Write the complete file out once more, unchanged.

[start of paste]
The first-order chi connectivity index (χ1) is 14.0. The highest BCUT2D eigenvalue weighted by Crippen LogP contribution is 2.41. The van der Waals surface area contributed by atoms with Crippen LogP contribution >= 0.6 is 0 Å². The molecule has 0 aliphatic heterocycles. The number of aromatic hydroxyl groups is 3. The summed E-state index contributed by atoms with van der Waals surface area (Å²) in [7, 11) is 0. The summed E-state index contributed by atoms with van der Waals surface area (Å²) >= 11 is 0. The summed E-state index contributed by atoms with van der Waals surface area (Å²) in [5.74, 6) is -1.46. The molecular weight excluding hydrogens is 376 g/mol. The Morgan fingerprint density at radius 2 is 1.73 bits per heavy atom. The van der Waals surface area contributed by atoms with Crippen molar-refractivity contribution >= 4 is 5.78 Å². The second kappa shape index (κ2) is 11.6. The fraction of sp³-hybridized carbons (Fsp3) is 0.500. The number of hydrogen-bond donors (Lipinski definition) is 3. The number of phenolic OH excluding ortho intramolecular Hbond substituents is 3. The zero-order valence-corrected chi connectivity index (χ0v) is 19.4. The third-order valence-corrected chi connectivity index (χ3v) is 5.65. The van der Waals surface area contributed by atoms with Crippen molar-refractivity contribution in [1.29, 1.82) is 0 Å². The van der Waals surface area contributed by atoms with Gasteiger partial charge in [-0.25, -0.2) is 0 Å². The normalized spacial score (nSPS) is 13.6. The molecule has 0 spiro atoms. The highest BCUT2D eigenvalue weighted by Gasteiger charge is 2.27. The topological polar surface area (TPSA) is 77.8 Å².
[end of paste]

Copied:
The first-order chi connectivity index (χ1) is 14.0. The highest BCUT2D eigenvalue weighted by Crippen LogP contribution is 2.41. The van der Waals surface area contributed by atoms with Crippen LogP contribution >= 0.6 is 0 Å². The molecule has 0 aliphatic heterocycles. The number of aromatic hydroxyl groups is 3. The summed E-state index contributed by atoms with van der Waals surface area (Å²) in [7, 11) is 0. The summed E-state index contributed by atoms with van der Waals surface area (Å²) >= 11 is 0. The summed E-state index contributed by atoms with van der Waals surface area (Å²) in [5.74, 6) is -1.46. The molecular weight excluding hydrogens is 376 g/mol. The Morgan fingerprint density at radius 2 is 1.73 bits per heavy atom. The van der Waals surface area contributed by atoms with Crippen molar-refractivity contribution >= 4 is 5.78 Å². The second kappa shape index (κ2) is 11.6. The fraction of sp³-hybridized carbons (Fsp3) is 0.500. The number of hydrogen-bond donors (Lipinski definition) is 3. The number of phenolic OH excluding ortho intramolecular Hbond substituents is 3. The zero-order valence-corrected chi connectivity index (χ0v) is 19.4. The third-order valence-corrected chi connectivity index (χ3v) is 5.65. The van der Waals surface area contributed by atoms with Crippen molar-refractivity contribution in [1.29, 1.82) is 0 Å². The van der Waals surface area contributed by atoms with Gasteiger partial charge in [-0.25, -0.2) is 0 Å². The normalized spacial score (nSPS) is 13.6. The molecule has 0 spiro atoms. The highest BCUT2D eigenvalue weighted by Gasteiger charge is 2.27. The topological polar surface area (TPSA) is 77.8 Å².